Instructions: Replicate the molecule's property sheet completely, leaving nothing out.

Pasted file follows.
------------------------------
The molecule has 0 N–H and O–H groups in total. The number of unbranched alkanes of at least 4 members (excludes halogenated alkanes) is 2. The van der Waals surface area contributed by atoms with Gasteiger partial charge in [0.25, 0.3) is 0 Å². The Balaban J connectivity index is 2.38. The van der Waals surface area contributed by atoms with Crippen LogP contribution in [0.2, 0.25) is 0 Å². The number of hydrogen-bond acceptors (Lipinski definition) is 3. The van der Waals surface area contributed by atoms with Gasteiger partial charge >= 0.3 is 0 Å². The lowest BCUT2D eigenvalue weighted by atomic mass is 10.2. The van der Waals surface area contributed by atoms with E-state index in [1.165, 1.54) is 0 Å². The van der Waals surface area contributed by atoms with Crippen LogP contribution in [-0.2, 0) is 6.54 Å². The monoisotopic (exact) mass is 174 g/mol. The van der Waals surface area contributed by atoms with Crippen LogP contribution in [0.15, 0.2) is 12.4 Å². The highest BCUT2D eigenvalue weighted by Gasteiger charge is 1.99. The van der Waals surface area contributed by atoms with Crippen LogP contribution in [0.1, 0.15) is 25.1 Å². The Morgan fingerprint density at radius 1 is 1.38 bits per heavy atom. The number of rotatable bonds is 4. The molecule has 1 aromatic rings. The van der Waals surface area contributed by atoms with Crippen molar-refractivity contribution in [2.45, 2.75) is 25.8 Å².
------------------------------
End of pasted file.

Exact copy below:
The molecule has 0 N–H and O–H groups in total. The number of unbranched alkanes of at least 4 members (excludes halogenated alkanes) is 2. The van der Waals surface area contributed by atoms with Gasteiger partial charge in [0.25, 0.3) is 0 Å². The Balaban J connectivity index is 2.38. The van der Waals surface area contributed by atoms with Crippen LogP contribution in [0.2, 0.25) is 0 Å². The number of hydrogen-bond acceptors (Lipinski definition) is 3. The van der Waals surface area contributed by atoms with Gasteiger partial charge >= 0.3 is 0 Å². The lowest BCUT2D eigenvalue weighted by atomic mass is 10.2. The van der Waals surface area contributed by atoms with E-state index in [1.165, 1.54) is 0 Å². The van der Waals surface area contributed by atoms with Crippen LogP contribution in [-0.2, 0) is 6.54 Å². The monoisotopic (exact) mass is 174 g/mol. The van der Waals surface area contributed by atoms with Crippen LogP contribution in [0.15, 0.2) is 12.4 Å². The highest BCUT2D eigenvalue weighted by Gasteiger charge is 1.99. The van der Waals surface area contributed by atoms with Crippen LogP contribution in [0.1, 0.15) is 25.1 Å². The Morgan fingerprint density at radius 1 is 1.38 bits per heavy atom. The number of rotatable bonds is 4. The molecule has 1 aromatic rings. The van der Waals surface area contributed by atoms with Crippen molar-refractivity contribution in [2.45, 2.75) is 25.8 Å².